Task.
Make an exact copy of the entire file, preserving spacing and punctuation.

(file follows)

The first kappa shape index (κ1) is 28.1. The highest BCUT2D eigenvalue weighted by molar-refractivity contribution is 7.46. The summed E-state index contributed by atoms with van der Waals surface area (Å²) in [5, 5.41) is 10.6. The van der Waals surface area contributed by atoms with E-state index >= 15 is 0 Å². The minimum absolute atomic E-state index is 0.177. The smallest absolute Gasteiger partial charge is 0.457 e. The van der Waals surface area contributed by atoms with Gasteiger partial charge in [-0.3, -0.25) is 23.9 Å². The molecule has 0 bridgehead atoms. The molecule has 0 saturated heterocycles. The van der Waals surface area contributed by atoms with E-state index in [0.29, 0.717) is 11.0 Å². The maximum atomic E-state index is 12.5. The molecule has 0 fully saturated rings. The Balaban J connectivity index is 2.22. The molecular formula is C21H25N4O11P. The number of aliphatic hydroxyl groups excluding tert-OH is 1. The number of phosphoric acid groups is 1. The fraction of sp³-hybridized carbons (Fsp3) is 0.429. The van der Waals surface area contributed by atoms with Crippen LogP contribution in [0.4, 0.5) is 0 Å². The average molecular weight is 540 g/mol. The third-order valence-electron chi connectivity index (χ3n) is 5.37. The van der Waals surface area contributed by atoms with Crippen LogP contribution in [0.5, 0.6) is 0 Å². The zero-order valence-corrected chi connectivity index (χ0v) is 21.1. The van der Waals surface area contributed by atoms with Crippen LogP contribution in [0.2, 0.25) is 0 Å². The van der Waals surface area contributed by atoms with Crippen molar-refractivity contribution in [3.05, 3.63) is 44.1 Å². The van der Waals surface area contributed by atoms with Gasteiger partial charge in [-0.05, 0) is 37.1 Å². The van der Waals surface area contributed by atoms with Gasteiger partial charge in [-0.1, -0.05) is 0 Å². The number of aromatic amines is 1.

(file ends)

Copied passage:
The first kappa shape index (κ1) is 28.1. The highest BCUT2D eigenvalue weighted by molar-refractivity contribution is 7.46. The summed E-state index contributed by atoms with van der Waals surface area (Å²) in [5, 5.41) is 10.6. The van der Waals surface area contributed by atoms with E-state index >= 15 is 0 Å². The minimum absolute atomic E-state index is 0.177. The smallest absolute Gasteiger partial charge is 0.457 e. The van der Waals surface area contributed by atoms with Gasteiger partial charge in [-0.3, -0.25) is 23.9 Å². The molecule has 0 bridgehead atoms. The molecule has 0 saturated heterocycles. The van der Waals surface area contributed by atoms with E-state index in [0.29, 0.717) is 11.0 Å². The maximum atomic E-state index is 12.5. The molecule has 0 fully saturated rings. The Balaban J connectivity index is 2.22. The molecular formula is C21H25N4O11P. The number of aliphatic hydroxyl groups excluding tert-OH is 1. The number of phosphoric acid groups is 1. The fraction of sp³-hybridized carbons (Fsp3) is 0.429. The van der Waals surface area contributed by atoms with Crippen LogP contribution in [0.4, 0.5) is 0 Å². The average molecular weight is 540 g/mol. The third-order valence-electron chi connectivity index (χ3n) is 5.37. The van der Waals surface area contributed by atoms with Crippen LogP contribution in [0.5, 0.6) is 0 Å². The zero-order valence-corrected chi connectivity index (χ0v) is 21.1. The van der Waals surface area contributed by atoms with Crippen LogP contribution in [0.2, 0.25) is 0 Å². The van der Waals surface area contributed by atoms with Crippen molar-refractivity contribution in [3.05, 3.63) is 44.1 Å². The van der Waals surface area contributed by atoms with Gasteiger partial charge in [-0.05, 0) is 37.1 Å². The van der Waals surface area contributed by atoms with Gasteiger partial charge in [-0.1, -0.05) is 0 Å². The number of aromatic amines is 1.